The opportunities to get a great education and play Division I football were what brought Trae Heeter ’14 to Butler, and he made the most of both.
As an Elementary Education major, he spent four years in local classrooms—in field experiences and as a student-teacher—preparing to teach fifth grade, which he’s now doing at the Indianapolis Public Schools/Butler Lab School.
As a running back for the Bulldogs, he led the Pioneer Football League in rushing his junior and senior years, rolling up 2,478 yards and scoring 27 touchdowns.
“Education is huge in my family,” Heeter said. “I saw that Butler would be a place where I could really blossom as a football player and find a career and passion in the classroom.”
Heeter grew up in Indianapolis. Several state universities offered him scholarships or preferred walk-on status, but football Coach Jeff Voris convinced him to visit Butler. “As soon as you walk on campus, you see how special a place it is,” Heeter said.
Voris told him, “You might not get the athletic scholarship, but there’s ways to make sure you have the resources you need, as well as graduate with a great degree and be ready to start a career.”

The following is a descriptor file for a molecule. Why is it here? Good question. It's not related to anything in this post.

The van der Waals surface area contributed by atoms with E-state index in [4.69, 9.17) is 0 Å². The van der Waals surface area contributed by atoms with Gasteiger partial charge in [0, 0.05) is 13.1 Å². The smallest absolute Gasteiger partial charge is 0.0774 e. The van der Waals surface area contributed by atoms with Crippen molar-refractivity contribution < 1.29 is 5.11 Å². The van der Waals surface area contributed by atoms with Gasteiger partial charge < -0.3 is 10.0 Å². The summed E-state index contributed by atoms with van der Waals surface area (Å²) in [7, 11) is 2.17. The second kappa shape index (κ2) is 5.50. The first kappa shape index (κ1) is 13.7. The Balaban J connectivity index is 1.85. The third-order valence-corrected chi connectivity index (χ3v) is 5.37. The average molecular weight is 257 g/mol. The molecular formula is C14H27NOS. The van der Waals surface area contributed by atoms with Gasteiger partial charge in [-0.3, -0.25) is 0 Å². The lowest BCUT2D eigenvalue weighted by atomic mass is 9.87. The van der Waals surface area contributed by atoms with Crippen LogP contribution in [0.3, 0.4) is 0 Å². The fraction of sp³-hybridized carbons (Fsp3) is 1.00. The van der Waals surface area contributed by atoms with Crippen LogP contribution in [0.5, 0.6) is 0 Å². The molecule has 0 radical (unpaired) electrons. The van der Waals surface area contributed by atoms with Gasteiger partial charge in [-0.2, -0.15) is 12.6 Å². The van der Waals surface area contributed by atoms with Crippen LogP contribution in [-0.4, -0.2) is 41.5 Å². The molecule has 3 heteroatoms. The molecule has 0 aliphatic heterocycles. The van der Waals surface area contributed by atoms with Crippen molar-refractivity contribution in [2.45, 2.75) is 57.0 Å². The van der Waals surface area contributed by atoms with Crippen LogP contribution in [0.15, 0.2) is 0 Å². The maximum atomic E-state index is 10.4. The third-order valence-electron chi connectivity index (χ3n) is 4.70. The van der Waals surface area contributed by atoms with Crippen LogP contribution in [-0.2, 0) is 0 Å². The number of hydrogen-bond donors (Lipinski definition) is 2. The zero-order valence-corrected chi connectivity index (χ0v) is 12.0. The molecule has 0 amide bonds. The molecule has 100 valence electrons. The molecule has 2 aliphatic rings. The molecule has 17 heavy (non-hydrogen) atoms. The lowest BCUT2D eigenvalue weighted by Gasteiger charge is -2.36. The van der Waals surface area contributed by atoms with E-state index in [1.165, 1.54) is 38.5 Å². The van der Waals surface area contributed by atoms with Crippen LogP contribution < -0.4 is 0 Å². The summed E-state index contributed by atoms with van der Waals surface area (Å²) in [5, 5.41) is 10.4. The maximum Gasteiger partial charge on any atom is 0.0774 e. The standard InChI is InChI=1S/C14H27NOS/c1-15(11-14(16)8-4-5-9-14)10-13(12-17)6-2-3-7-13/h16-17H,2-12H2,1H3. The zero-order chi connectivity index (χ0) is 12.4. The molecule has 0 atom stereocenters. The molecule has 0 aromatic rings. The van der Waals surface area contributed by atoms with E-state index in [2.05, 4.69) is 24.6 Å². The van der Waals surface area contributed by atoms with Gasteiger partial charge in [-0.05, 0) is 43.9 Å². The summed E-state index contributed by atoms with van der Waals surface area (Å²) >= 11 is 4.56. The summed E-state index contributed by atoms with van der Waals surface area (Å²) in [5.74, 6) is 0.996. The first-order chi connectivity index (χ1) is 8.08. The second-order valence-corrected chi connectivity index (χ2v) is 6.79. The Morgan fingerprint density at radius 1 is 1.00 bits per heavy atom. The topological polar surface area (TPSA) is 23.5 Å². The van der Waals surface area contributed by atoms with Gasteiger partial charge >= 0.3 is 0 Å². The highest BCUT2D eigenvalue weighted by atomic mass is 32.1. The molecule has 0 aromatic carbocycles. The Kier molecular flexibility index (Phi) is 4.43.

Heeter said he was prepared, beginning the day he started in the College of Education. Like all Butler Education majors, in his first-year courses, he began going to area schools to observe veteran teachers and learn to work with students. By senior year, he was student-teaching full-time at the Lab School.
After graduating in December 2014, Heeter took a job as a fifth-grade teacher in the Washington Township school district in Indianapolis. When Lab School Principal Ron Smith ’88 MS ’96 called and said he had a similar position open beginning in August 2015, Heeter jumped at the chance to return.
In addition to teaching, Heeter’s now back at Butler, working on his master’s degree in the EPPSP (Experiential Program for Preparing School Principals) program. His goal is to become either a principal or an athletic director.
In either case, he said he will share the Butler Way principles with his students.
“Know your role, do the right thing when nobody’s looking, and put in the time and effort,” he said. “The results really do show.”